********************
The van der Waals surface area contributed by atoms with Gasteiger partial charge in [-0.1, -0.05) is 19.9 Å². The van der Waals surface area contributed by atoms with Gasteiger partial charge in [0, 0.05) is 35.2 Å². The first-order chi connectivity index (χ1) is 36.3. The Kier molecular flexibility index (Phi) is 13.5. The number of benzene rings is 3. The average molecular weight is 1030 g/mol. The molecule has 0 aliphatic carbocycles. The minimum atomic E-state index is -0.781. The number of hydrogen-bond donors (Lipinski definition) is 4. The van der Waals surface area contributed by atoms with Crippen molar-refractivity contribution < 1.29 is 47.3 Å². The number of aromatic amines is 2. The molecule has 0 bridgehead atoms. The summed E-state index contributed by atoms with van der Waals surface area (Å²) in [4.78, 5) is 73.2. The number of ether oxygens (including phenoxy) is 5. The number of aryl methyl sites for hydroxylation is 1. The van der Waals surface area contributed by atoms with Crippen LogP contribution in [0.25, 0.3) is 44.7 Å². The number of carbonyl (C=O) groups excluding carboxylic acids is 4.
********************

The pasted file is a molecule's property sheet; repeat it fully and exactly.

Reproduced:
The van der Waals surface area contributed by atoms with Gasteiger partial charge in [-0.1, -0.05) is 19.9 Å². The van der Waals surface area contributed by atoms with Gasteiger partial charge in [0, 0.05) is 35.2 Å². The first-order chi connectivity index (χ1) is 36.3. The Kier molecular flexibility index (Phi) is 13.5. The number of benzene rings is 3. The average molecular weight is 1030 g/mol. The molecule has 0 aliphatic carbocycles. The minimum atomic E-state index is -0.781. The number of hydrogen-bond donors (Lipinski definition) is 4. The van der Waals surface area contributed by atoms with Crippen molar-refractivity contribution < 1.29 is 47.3 Å². The number of aromatic amines is 2. The molecule has 0 bridgehead atoms. The summed E-state index contributed by atoms with van der Waals surface area (Å²) in [4.78, 5) is 73.2. The number of ether oxygens (including phenoxy) is 5. The number of aryl methyl sites for hydroxylation is 1. The van der Waals surface area contributed by atoms with Crippen LogP contribution in [0.25, 0.3) is 44.7 Å². The number of carbonyl (C=O) groups excluding carboxylic acids is 4.